AM: Yeah we did. He actually double majored with English and philosophy. But by then I’d been in college for almost six years with like a billion superfluous credits because I changed my major so many times, so I just made it by with philosophy. My professors were starting to tease me by saying, “Don’t let graduation stand in the way of your education, stay forever!”
DC: Yeah sometimes it’s tempting because there’s a bubble school can create that’s fun to operate in.
AM: Yeah. Have you ever seen the movie “Kicking and Screaming”?
DC: I have not.
AM: Not the Will Ferrel movie, but oh my gosh, I’m blanking on the director right now…
DC: I’ve heard a lot about it.
AM: Noah Baumbach! It’s [such a] good movie, but there’s a character in there who’s like a career college student who’s been in college for like 15 years and has 6 bachelor’s degrees. I feel like that almost could have been me, haha.
DC: Growing up, did you ever imagine you’d be living off of making music?
AM: No, I mean I always loved music. And I always loved to make music, but I was never exceptionally good at it to be completely honest. But I don’t know, I really, really feel like I stumbled into this, so I feel fortunate to be able to lead a creative life as an adult, because I never would have seen this coming.
DC: It must feel pretty surreal at times, I bet.
AM: Yeah it does and I often feel out of my element. You meet so many fans who are so talented and so successful, and they’ve been doing it for so long, and they’ve devoted their whole lives to making music, and they have been in 20 bands before this one, and side projects, and they play every instrument … And I don’t. My story is so different from that, but it’s still just really rewarding to be a part of this world and culture.
DC: Let’s talk about the music briefly. I have to say your album, Young & Old, I’ve had it on repeat a lot since it came out. I remember when the “Origins” single came out I was playing it quite a lot. I love the way it sounds.
AM: Thank you.
DC: It’s got a great — I don’t know, I want to say it has a very throwback feel to it, but I think you guys definitely put your own spin on it and made it really original, and I think there’s a lot to say for that.
AM: Thank you, I appreciate that. We love vintage sensibility with music and visually with clothing and style and everything, but we never want to be so throwback that we’re just duplicating something that’s already been done, because we won’t be contributing to anything. We’ll just be making poor revisions of things that already exist. So we hope that it still sounds original.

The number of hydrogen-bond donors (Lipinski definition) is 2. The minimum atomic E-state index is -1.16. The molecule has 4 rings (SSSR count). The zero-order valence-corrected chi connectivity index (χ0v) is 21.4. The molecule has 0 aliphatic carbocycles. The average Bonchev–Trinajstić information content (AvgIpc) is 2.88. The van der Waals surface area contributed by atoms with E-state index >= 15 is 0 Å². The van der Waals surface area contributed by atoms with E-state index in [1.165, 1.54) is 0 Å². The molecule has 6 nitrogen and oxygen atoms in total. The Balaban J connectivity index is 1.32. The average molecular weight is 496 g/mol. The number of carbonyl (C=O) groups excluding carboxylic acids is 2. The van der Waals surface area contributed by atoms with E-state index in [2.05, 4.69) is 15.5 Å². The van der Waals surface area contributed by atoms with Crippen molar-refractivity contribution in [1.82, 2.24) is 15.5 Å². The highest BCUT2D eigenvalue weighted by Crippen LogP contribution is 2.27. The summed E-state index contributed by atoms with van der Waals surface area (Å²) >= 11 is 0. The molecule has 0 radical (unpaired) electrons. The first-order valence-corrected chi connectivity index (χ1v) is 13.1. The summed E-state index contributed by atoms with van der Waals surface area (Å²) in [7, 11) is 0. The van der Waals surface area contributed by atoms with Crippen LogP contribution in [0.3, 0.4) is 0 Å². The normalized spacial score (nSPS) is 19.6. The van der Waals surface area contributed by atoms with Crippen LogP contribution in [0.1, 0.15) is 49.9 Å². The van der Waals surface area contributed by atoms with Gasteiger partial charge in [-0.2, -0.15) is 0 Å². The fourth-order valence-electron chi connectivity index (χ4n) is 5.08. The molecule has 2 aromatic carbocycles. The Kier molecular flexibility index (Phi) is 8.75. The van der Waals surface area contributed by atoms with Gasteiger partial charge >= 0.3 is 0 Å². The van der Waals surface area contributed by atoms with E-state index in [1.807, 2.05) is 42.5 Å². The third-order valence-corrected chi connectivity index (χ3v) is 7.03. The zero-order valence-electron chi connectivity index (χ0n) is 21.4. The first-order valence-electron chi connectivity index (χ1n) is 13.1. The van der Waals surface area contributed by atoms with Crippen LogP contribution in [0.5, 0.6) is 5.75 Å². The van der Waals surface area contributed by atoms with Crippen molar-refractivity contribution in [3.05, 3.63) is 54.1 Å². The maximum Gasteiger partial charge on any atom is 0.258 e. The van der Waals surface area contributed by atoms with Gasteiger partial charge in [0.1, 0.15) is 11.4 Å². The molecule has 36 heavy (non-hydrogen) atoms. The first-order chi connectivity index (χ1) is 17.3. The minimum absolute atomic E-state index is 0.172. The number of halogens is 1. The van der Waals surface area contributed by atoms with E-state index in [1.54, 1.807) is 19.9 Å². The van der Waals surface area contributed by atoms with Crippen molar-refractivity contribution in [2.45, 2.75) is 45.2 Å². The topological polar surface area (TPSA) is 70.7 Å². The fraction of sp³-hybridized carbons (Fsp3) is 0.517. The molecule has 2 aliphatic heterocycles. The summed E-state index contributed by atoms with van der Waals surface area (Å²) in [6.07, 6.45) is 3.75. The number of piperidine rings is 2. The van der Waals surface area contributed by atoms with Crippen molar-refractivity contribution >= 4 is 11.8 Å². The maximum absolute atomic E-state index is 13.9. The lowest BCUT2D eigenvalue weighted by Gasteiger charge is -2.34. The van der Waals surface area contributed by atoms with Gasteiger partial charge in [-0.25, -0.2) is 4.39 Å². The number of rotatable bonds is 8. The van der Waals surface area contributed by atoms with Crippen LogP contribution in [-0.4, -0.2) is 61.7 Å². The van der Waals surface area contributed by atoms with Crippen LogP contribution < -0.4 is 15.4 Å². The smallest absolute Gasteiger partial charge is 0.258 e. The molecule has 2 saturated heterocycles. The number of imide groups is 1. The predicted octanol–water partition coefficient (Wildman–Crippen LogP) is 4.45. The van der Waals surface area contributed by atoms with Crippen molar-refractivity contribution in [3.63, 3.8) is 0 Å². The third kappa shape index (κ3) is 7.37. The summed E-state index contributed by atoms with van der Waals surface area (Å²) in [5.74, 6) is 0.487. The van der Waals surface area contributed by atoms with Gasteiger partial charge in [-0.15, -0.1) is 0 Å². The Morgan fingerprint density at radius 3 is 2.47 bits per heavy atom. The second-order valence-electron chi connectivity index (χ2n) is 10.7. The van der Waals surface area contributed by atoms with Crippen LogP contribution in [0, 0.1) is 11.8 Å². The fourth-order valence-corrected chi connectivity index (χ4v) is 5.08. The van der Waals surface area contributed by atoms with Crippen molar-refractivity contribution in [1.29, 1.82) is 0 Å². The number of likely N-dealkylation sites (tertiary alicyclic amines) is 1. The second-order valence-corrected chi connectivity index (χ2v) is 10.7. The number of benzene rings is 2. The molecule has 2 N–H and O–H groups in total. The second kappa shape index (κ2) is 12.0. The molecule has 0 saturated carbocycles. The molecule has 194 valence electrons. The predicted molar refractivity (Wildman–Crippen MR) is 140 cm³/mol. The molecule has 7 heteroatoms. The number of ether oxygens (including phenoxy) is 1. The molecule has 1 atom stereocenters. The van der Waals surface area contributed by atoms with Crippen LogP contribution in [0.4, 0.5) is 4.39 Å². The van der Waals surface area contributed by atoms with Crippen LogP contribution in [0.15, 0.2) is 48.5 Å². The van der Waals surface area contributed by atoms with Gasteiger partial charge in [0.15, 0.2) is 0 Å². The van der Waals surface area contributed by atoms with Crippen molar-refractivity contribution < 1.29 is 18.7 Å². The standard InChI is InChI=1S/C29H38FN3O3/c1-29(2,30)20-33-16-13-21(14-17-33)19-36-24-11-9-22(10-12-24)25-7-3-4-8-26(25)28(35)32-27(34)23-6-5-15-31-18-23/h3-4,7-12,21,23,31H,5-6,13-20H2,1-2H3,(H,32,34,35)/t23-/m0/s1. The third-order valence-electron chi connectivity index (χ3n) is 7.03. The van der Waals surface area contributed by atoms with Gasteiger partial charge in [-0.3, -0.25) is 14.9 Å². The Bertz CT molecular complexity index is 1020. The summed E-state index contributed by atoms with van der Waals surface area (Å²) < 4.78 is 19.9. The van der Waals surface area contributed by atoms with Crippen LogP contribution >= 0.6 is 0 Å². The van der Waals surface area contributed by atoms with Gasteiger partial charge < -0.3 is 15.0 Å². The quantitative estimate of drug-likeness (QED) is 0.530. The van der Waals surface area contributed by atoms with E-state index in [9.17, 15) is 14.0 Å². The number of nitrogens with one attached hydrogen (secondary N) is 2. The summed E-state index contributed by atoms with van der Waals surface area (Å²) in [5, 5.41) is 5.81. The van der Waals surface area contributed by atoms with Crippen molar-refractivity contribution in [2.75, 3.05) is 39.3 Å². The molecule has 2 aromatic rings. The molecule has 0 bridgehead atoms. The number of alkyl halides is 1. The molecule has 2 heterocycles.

DC: It does, yeah. What is the song writing process like for you guys? Is it usually pretty collaborative, or is it just “Hey I wrote a song, we’re doing it this way” or how is it?
AM: It really just depends from song to song. Some songs are so collaborative, we really write from beginning to end together, and then other songs — more rarely — one of us will write almost the entire thing independently from the other one and show it to them later. And we always end up finishing it together, because I don’t play guitar very well and he doesn’t sing or write any of the lyrics. It just depends, every band is different.
DC: Yeah. I remember you saying that..you know, there’s the whole story where you and Patrick were on the sailboat for 8 months and it inspired to write Cape Dory. And I know you said you were influenced by the Shirelles during that time and I can definitely hear that — the ’50s and ’60s girl group vibe on tracks like “Marathon” or “My Better Self.” I think the songs have a particularly warm, analog quality, you could say. Was that a conscious decision to have it sound like that, or did it just come about?
AM: Yeah that was definitely a conscious decision. That;s part of what we love most about 50s and 60s music is the piano, tone and quality, that warmth, that sincerity. We worked very very hard to create that when we record music –it’s definitely what we love most about it.
DC: Yeah. So I know that Patrick Carney of the Black Keys worked as the producer. How did you guys hook up with him. Had he expressed interest, or did you just give him a call and ask him to come on board, or how was that?